The Obama-Romney exit poll finding is probably the most surprising data point to emerge from the mess in Wisconsin. Obama has maintained strong support among minorities, and fairly strong support among college-educated white voters, but his standing with white voters lacking a college degree has fallen even below its low 2008 levels. If there’s any region where Romney ought to be making inroads, it’s upper Midwest states, where Obama still relies on blue-collar voters. Michigan and, to a lesser degree, Ohio ought to be exceptions, owing to the special circumstances of the auto bailout. Wisconsin and Iowa are ground zero for states likely to fall to Romney. Tonight’s exit polls suggest he’s much farther away than many of us believed.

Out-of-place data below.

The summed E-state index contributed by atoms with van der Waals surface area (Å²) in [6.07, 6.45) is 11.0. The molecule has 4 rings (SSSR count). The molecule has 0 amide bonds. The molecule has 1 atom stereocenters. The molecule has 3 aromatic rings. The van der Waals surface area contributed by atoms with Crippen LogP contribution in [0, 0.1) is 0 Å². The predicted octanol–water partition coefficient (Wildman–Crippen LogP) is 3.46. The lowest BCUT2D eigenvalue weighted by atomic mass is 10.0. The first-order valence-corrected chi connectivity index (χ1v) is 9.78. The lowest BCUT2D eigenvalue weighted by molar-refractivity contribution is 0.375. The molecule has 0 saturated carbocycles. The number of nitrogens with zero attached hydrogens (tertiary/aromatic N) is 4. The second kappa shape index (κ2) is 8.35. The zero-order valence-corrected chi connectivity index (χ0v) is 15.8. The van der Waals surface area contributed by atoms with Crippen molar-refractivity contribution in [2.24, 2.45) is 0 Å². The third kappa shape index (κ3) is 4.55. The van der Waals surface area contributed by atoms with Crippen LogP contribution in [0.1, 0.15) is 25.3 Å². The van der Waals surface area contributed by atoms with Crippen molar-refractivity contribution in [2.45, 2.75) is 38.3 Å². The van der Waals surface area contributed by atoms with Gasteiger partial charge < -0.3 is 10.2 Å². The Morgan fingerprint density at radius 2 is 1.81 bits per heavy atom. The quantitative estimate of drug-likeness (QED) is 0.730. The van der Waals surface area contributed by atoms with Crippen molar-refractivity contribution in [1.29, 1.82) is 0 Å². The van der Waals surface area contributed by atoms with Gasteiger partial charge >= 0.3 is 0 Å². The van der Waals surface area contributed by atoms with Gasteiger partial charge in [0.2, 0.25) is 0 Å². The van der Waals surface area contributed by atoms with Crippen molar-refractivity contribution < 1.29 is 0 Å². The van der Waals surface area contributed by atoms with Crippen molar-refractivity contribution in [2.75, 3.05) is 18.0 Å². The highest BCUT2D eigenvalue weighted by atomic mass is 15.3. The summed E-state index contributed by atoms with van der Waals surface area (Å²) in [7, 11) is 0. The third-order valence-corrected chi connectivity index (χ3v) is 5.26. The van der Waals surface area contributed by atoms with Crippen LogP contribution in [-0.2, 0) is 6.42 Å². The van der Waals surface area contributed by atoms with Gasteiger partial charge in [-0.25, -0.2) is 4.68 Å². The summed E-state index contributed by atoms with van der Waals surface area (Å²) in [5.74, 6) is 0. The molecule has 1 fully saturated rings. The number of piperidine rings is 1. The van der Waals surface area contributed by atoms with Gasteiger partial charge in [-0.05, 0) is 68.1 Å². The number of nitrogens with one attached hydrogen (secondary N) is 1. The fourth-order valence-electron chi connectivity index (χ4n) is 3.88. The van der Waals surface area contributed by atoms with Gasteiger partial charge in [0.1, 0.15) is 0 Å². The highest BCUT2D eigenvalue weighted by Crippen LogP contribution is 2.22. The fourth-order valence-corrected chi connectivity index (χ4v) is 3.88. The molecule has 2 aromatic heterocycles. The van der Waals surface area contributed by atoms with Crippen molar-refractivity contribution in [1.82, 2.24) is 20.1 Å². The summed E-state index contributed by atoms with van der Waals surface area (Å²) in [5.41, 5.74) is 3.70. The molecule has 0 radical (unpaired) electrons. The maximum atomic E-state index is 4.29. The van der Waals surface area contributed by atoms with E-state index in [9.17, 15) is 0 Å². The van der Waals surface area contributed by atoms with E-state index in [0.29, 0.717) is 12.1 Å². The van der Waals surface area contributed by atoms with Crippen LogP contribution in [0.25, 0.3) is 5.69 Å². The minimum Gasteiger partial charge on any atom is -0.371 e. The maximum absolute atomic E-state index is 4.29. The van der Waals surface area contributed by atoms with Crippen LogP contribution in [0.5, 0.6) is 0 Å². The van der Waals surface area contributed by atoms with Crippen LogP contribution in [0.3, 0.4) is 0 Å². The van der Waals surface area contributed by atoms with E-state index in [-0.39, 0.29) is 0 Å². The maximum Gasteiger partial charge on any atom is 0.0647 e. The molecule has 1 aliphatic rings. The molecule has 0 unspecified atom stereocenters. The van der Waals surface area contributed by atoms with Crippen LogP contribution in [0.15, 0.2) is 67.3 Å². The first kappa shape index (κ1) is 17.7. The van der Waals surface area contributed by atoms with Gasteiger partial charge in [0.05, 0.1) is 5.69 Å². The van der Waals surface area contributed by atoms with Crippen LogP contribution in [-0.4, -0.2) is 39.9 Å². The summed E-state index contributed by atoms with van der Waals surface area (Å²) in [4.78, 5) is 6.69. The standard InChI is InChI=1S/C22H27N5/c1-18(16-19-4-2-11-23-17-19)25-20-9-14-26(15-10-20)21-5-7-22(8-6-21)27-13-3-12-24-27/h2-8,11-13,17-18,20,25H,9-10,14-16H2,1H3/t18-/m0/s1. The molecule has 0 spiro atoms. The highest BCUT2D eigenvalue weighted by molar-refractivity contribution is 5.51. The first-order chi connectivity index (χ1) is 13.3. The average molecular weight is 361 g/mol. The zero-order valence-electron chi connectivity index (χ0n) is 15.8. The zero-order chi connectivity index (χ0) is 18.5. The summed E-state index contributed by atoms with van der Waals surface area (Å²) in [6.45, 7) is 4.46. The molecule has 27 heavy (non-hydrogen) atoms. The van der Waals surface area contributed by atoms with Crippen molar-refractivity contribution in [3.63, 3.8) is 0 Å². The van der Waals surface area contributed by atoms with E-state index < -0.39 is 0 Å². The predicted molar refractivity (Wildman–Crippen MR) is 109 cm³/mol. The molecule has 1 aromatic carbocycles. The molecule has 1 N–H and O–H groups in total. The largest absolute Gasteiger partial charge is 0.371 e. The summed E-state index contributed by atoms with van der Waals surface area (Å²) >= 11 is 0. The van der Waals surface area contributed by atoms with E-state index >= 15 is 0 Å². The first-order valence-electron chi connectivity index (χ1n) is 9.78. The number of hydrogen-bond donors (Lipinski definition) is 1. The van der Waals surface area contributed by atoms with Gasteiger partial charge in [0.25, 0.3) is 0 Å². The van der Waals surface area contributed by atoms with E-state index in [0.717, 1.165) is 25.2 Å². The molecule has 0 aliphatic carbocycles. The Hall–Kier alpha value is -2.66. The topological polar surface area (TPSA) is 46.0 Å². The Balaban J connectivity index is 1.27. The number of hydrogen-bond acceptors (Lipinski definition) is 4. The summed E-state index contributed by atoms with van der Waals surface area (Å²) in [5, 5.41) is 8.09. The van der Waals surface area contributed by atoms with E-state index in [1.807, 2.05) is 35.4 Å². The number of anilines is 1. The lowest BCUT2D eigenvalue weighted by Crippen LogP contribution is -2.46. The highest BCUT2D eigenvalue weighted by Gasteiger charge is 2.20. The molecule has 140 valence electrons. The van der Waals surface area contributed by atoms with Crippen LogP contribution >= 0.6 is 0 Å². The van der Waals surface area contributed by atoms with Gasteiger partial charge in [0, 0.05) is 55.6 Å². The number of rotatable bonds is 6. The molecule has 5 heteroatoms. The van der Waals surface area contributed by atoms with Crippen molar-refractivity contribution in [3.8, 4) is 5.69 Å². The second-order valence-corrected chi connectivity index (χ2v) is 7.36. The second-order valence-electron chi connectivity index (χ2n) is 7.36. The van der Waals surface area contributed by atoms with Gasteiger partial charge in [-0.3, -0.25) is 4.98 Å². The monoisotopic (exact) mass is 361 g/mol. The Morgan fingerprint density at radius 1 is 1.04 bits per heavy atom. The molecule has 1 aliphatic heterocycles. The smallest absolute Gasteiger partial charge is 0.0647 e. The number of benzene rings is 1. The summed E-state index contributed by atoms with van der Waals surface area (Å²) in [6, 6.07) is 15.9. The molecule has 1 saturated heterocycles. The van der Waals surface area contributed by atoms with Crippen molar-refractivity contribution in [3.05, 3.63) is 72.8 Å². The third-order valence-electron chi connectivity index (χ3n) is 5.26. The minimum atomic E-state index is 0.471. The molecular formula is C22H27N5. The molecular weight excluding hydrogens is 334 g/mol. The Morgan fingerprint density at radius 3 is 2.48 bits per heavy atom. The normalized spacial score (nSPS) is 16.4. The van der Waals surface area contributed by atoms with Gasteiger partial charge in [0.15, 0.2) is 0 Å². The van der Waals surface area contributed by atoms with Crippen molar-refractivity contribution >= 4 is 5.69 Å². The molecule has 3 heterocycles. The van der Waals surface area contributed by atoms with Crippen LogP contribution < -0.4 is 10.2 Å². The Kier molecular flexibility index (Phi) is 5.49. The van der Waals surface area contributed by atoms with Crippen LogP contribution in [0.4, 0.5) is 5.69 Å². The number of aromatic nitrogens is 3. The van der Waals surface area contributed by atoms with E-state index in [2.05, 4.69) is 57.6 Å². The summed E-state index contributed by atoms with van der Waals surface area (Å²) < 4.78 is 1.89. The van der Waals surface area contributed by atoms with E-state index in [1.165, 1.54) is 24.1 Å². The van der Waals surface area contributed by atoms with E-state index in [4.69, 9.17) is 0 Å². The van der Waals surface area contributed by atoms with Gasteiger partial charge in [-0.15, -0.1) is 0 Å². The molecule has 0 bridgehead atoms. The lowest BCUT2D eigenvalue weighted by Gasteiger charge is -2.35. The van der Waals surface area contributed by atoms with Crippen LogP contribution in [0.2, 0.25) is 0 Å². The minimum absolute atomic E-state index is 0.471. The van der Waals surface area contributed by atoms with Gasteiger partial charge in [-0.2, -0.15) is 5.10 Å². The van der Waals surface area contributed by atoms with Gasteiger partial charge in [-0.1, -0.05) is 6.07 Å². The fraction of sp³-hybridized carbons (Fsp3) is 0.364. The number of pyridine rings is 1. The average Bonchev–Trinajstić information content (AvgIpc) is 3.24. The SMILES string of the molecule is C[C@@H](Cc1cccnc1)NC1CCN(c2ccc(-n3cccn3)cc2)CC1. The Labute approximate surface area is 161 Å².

But Walker’s win will certainly provide a blueprint for fellow Republicans. When they gain a majority, they can quickly move to not just wrest concessions from public sector unions but completely destroy them, which in turn eliminates one of the strongest sources of political organization for the Democratic Party. And whatever backlash develops, it’s probably not enough to outweigh the political benefit. Walker has pioneered a tactic that will likely become a staple of Republican governance. Fortune favors the bold.